Meet 'Boundless Informant,' the NSA's Secret Tool for Tracking Global Surveillance Data

New insights into the security agency's tracking of phone and computer information from around the world
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Screenshot of NSA slidedeck obtained by The Guardian

What does the NSA know, and how does it know it?

Just one of the many, many questions that has emerged again, and that has remained largely unanswered again, this week. And under the umbrella of that extensive question mark have been more discrete mysteries: How, actually, does the National Security Agency process the information it collects? How does it distinguish between international surveillance and domestic? And to what extent, when it comes to the surveillance it's been engaged in, does the agency convert the metadata it gathers into simply, you know, data?

New revelations published by (surprise!) The Guardian may shed some light on those questions. The NSA, Glenn Greenwald and Ewan MacAskill report, "has developed a powerful tool for recording and analyzing where its intelligence comes from." And that, in turn, they claim, raises questions about the agency's "repeated assurances to Congress that it cannot keep track of all the surveillance it performs on American communications."

The documents in question provide evidence of a data-mining tool with the Orwellian nickname of "Boundless Informant." The tool, according to a factsheet The Guardian obtained, "allows users to select a country on a map and view the metadata volume and select details about the collections against that country." It was designed, per one document, "to give NSA officials answers to questions like, 'What type of coverage do we have on country X' in 'near real-time by asking the SIGINT [signals intelligence] infrastructure.'"

The metadata includes information the NSA has collected from both computer and telephone networks.

According to a snapshot of a Boundless Informant heatmap that Greenwald and MacAskill obtained, which assigns each nation a color code based on how extensively it is subjected to NSA surveillance, the NSA collected 97 billion pieces of intelligence from computer networks worldwide in March 2013 alone.

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Snapshot, obtained by The Guardian, of Boundless Informant data. As Greenwald and MacAskill note, "the color scheme ranges from green (least subjected to surveillance) through yellow and orange to red (most surveillance)." The "2007" date in the image "relates to the document from which the interactive map derives its top secret classification, not to the map itself." Click here for a larger version. (The Guardian)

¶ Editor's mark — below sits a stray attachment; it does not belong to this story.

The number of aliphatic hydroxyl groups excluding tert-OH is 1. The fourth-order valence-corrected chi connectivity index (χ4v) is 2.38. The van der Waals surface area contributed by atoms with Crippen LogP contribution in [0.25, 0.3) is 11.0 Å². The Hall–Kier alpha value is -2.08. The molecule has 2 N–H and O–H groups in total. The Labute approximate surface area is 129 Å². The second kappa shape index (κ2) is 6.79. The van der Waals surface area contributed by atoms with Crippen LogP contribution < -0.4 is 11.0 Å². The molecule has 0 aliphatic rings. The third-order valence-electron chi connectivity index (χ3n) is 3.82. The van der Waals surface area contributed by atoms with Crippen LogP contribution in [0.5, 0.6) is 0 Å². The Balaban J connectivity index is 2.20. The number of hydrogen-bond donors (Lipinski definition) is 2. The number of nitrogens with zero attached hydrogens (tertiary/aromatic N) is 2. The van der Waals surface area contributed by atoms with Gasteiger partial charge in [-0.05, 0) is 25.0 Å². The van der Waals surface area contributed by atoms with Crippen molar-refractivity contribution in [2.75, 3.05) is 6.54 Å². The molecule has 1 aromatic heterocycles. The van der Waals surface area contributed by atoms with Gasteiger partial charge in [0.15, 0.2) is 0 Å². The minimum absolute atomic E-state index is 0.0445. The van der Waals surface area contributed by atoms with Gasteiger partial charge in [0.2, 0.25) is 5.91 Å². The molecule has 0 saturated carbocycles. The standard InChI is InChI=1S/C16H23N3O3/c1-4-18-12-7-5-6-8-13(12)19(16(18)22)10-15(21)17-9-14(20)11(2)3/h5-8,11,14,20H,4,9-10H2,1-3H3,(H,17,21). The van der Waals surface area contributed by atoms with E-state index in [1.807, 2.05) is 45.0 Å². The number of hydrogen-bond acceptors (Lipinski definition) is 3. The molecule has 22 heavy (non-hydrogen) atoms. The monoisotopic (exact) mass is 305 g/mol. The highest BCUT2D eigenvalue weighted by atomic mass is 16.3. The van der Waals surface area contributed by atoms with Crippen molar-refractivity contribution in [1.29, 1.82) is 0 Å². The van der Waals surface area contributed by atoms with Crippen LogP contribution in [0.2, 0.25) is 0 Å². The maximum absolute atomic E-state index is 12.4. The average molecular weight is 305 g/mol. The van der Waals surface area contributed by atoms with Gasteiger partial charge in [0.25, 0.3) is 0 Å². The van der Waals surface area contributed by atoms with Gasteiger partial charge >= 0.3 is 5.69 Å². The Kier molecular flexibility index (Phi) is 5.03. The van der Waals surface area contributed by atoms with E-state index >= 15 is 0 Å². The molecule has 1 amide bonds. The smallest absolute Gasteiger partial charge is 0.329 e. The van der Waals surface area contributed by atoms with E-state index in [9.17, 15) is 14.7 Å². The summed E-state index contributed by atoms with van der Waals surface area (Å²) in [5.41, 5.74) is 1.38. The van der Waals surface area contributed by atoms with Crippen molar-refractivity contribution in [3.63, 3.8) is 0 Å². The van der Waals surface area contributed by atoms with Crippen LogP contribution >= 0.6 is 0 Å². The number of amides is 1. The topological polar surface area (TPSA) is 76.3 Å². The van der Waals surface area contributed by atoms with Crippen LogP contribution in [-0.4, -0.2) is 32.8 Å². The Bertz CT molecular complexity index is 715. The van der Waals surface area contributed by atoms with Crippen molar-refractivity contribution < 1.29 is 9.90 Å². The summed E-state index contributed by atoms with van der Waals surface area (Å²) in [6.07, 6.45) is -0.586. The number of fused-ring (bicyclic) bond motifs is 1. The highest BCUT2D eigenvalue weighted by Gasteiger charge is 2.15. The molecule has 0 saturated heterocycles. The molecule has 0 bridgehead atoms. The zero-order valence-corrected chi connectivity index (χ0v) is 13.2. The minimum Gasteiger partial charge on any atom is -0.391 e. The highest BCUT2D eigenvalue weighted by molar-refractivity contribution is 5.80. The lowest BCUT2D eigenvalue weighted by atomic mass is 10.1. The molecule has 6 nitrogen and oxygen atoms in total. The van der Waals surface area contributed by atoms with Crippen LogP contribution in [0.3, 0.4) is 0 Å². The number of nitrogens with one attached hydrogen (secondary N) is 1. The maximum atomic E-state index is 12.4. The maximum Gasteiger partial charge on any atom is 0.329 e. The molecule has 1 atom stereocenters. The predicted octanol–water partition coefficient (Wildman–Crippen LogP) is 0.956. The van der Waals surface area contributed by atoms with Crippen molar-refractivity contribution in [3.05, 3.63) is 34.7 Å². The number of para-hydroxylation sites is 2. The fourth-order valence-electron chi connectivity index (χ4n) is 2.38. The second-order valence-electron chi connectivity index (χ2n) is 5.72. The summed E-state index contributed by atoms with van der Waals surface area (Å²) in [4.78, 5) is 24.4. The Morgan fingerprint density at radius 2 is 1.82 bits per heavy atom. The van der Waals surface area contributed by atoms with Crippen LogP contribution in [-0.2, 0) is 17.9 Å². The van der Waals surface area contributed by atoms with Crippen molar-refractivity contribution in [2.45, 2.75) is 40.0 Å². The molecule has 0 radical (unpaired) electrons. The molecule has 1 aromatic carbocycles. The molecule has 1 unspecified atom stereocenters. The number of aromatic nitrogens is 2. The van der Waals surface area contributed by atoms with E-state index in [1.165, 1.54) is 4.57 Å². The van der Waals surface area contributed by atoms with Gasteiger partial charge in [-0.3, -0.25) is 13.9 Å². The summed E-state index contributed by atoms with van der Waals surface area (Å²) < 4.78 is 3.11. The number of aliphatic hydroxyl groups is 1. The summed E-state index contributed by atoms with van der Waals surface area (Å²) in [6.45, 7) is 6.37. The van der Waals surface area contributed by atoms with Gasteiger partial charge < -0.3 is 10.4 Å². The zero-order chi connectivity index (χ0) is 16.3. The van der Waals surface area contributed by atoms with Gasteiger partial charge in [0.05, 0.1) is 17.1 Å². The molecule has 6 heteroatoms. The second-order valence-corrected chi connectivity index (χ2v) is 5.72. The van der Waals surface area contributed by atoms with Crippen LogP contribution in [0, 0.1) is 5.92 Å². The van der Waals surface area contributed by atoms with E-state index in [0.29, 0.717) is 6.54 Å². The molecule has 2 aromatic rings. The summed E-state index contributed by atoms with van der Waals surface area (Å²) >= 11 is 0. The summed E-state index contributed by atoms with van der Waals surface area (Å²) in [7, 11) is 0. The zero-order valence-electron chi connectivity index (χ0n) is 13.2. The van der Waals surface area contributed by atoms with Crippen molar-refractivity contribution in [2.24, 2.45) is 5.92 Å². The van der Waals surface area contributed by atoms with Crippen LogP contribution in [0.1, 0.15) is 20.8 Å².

The country where the largest amount of intelligence was gathered was, unsurprisingly, Iran: Boundless Informant shows more than 14 billion reports in that period. The second-largest collection came from Pakistan, with 13.5 billion reports. Jordan -- which is, yes, one of America's closest Arab allies -- had 12.7 billion reports. Egypt came in fourth (7.6 billion reports), and India in fifth with 6.3 billion.

And when it comes to the U.S.? "The Boundless Informant documents show the agency collecting almost 3 billion pieces of intelligence from US computer networks over a 30-day period ending in March 2013."

Again, as is the case with the phone-tracking and computer-monitoring programs that have come to light this week, the focus of Boundless Informant seems to be metadata rather than content. The point seems to be (again) pattern recognition and social network identification rather than direct eavesdropping. 

Yet "other documents seen by The Guardian further demonstrate that the NSA does in fact break down its surveillance intercepts," Greenwald and MacAskill report, "which could allow the agency to determine how many of them are from the U.S." And "the level of detail includes individual IP addresses" -- which aren't direct proxies for individual users, but can contain users' location and other identifying information. 

Furthermore, as The New York Times notes in today's detailed report on NSA data-mining, "United States laws restrict wiretapping and eavesdropping on the actual content of the communications of American citizens but offer very little protection to the digital data thrown off by the telephone when a call is made." Those data were less of a concern in the past. Today, though, as the Times puts it, "if it is scanning for a foreign politician's Gmail account or hunting for the cellphone number of someone suspected of being a terrorist, the possibilities for what NSA calls 'incidental' collection of Americans are far greater."

In that sense, it's significant that the news of the Boundless Informant program, as The Guardian notes, "comes amid a struggle between the NSA and its overseers in the Senate over whether it can track the intelligence it collects on American communications." Particularly given the fact that, per the leaked documents, "the team responsible for Boundless Informant assured its bosses that the tool is on track for upgrades."

The NSA's position has been that "it is not technologically feasible" to track the intelligence collected on American communications. Which is a position that the agency continues to hold. As NSA spokeswoman Judith Emmel told The Guardian:

NSA has consistently reported -- including to Congress -- that we do not have the ability to determine with certainty the identity or location of all communicants within a given communication. That remains the case.

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Megan Garber is a staff writer at The Atlantic. She was formerly an assistant editor at the Nieman Journalism Lab, where she wrote about innovations in the media.

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